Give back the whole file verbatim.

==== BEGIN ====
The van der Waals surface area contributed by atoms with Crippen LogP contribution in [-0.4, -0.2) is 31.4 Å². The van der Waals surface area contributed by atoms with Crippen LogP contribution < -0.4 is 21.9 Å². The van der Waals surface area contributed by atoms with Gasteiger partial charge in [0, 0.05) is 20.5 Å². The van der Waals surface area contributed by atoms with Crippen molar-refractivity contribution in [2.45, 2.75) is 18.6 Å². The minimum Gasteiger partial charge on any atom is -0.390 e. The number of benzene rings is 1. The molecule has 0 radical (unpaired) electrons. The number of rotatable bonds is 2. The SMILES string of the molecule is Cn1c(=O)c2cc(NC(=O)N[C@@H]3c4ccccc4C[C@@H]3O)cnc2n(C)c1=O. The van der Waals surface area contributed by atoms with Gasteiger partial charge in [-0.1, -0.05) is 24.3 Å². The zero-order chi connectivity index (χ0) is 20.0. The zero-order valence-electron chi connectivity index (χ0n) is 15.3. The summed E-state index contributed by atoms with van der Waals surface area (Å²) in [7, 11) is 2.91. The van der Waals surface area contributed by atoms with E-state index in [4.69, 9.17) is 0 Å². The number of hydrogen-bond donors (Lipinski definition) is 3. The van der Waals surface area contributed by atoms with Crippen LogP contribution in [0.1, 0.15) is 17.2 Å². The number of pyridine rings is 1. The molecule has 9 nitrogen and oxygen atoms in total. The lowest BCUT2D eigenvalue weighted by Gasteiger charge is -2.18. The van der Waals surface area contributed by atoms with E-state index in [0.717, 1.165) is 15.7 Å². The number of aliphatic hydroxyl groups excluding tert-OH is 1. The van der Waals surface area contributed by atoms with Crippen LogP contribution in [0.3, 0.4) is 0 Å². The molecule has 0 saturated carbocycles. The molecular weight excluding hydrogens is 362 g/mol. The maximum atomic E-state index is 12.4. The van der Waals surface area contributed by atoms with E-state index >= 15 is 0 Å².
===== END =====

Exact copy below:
The van der Waals surface area contributed by atoms with Crippen LogP contribution in [-0.4, -0.2) is 31.4 Å². The van der Waals surface area contributed by atoms with Crippen LogP contribution < -0.4 is 21.9 Å². The van der Waals surface area contributed by atoms with Gasteiger partial charge in [0, 0.05) is 20.5 Å². The van der Waals surface area contributed by atoms with Crippen molar-refractivity contribution in [2.45, 2.75) is 18.6 Å². The minimum Gasteiger partial charge on any atom is -0.390 e. The number of benzene rings is 1. The molecule has 0 radical (unpaired) electrons. The number of rotatable bonds is 2. The SMILES string of the molecule is Cn1c(=O)c2cc(NC(=O)N[C@@H]3c4ccccc4C[C@@H]3O)cnc2n(C)c1=O. The van der Waals surface area contributed by atoms with Gasteiger partial charge in [-0.1, -0.05) is 24.3 Å². The zero-order chi connectivity index (χ0) is 20.0. The zero-order valence-electron chi connectivity index (χ0n) is 15.3. The summed E-state index contributed by atoms with van der Waals surface area (Å²) in [7, 11) is 2.91. The van der Waals surface area contributed by atoms with E-state index in [4.69, 9.17) is 0 Å². The number of hydrogen-bond donors (Lipinski definition) is 3. The van der Waals surface area contributed by atoms with Crippen LogP contribution in [0.1, 0.15) is 17.2 Å². The number of pyridine rings is 1. The molecule has 9 nitrogen and oxygen atoms in total. The lowest BCUT2D eigenvalue weighted by Gasteiger charge is -2.18. The van der Waals surface area contributed by atoms with E-state index in [0.717, 1.165) is 15.7 Å². The number of aliphatic hydroxyl groups excluding tert-OH is 1. The van der Waals surface area contributed by atoms with Crippen LogP contribution in [0.3, 0.4) is 0 Å². The molecule has 0 saturated carbocycles. The molecular weight excluding hydrogens is 362 g/mol. The maximum atomic E-state index is 12.4. The van der Waals surface area contributed by atoms with E-state index >= 15 is 0 Å².